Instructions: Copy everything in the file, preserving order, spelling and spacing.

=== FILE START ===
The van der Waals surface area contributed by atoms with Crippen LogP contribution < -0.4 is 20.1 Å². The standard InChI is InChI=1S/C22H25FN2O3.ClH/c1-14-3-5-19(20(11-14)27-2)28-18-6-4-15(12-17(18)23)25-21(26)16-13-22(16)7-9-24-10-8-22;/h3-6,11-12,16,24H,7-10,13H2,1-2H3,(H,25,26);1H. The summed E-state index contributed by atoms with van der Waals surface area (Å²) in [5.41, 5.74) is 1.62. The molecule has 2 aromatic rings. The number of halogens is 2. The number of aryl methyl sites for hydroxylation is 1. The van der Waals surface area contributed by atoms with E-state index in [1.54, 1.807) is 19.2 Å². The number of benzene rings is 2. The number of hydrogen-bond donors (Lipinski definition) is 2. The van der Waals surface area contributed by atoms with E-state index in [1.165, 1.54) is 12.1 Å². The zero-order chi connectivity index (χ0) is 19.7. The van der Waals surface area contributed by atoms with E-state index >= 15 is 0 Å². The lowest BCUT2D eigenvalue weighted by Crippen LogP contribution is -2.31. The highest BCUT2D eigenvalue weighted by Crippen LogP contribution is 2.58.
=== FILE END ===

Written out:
The van der Waals surface area contributed by atoms with Crippen LogP contribution < -0.4 is 20.1 Å². The standard InChI is InChI=1S/C22H25FN2O3.ClH/c1-14-3-5-19(20(11-14)27-2)28-18-6-4-15(12-17(18)23)25-21(26)16-13-22(16)7-9-24-10-8-22;/h3-6,11-12,16,24H,7-10,13H2,1-2H3,(H,25,26);1H. The summed E-state index contributed by atoms with van der Waals surface area (Å²) in [5.41, 5.74) is 1.62. The molecule has 2 aromatic rings. The number of halogens is 2. The number of aryl methyl sites for hydroxylation is 1. The van der Waals surface area contributed by atoms with E-state index in [1.54, 1.807) is 19.2 Å². The number of benzene rings is 2. The number of hydrogen-bond donors (Lipinski definition) is 2. The van der Waals surface area contributed by atoms with E-state index in [1.165, 1.54) is 12.1 Å². The zero-order chi connectivity index (χ0) is 19.7. The van der Waals surface area contributed by atoms with E-state index >= 15 is 0 Å². The lowest BCUT2D eigenvalue weighted by Crippen LogP contribution is -2.31. The highest BCUT2D eigenvalue weighted by Crippen LogP contribution is 2.58.